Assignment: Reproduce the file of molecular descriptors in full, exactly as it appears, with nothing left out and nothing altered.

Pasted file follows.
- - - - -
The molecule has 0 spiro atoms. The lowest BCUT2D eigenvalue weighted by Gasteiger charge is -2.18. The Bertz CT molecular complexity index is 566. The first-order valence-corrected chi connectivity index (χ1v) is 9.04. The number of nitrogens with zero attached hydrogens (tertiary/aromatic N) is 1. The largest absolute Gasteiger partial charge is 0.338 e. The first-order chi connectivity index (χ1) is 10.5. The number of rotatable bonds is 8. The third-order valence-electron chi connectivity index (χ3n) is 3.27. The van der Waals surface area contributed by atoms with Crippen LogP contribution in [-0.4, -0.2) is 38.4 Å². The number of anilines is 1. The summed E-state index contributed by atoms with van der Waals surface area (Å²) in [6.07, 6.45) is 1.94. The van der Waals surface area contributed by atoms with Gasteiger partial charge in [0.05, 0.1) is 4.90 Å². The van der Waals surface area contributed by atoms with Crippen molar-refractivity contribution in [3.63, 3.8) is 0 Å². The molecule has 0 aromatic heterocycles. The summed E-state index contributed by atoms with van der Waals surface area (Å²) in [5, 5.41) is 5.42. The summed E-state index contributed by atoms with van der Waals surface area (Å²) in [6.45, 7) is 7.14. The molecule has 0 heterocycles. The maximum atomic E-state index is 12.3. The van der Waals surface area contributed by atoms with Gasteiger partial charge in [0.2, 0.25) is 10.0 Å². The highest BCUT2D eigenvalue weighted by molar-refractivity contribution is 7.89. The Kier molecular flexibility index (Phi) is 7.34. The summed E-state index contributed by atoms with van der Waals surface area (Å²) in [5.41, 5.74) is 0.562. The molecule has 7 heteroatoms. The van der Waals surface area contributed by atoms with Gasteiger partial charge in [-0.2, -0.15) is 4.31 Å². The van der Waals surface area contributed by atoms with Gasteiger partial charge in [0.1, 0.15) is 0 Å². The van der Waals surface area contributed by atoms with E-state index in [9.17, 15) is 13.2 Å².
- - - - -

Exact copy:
The molecule has 0 spiro atoms. The lowest BCUT2D eigenvalue weighted by Gasteiger charge is -2.18. The Bertz CT molecular complexity index is 566. The first-order valence-corrected chi connectivity index (χ1v) is 9.04. The number of nitrogens with zero attached hydrogens (tertiary/aromatic N) is 1. The largest absolute Gasteiger partial charge is 0.338 e. The first-order chi connectivity index (χ1) is 10.5. The number of rotatable bonds is 8. The third-order valence-electron chi connectivity index (χ3n) is 3.27. The van der Waals surface area contributed by atoms with Crippen LogP contribution in [-0.4, -0.2) is 38.4 Å². The number of anilines is 1. The summed E-state index contributed by atoms with van der Waals surface area (Å²) in [6.07, 6.45) is 1.94. The van der Waals surface area contributed by atoms with Gasteiger partial charge in [0.05, 0.1) is 4.90 Å². The van der Waals surface area contributed by atoms with Crippen molar-refractivity contribution in [3.63, 3.8) is 0 Å². The molecule has 0 aromatic heterocycles. The summed E-state index contributed by atoms with van der Waals surface area (Å²) in [5, 5.41) is 5.42. The summed E-state index contributed by atoms with van der Waals surface area (Å²) in [6.45, 7) is 7.14. The molecule has 0 heterocycles. The maximum atomic E-state index is 12.3. The van der Waals surface area contributed by atoms with Gasteiger partial charge in [0.2, 0.25) is 10.0 Å². The highest BCUT2D eigenvalue weighted by molar-refractivity contribution is 7.89. The Kier molecular flexibility index (Phi) is 7.34. The summed E-state index contributed by atoms with van der Waals surface area (Å²) in [5.41, 5.74) is 0.562. The molecule has 7 heteroatoms. The van der Waals surface area contributed by atoms with Gasteiger partial charge in [-0.2, -0.15) is 4.31 Å². The van der Waals surface area contributed by atoms with Gasteiger partial charge in [0.1, 0.15) is 0 Å². The van der Waals surface area contributed by atoms with E-state index in [9.17, 15) is 13.2 Å².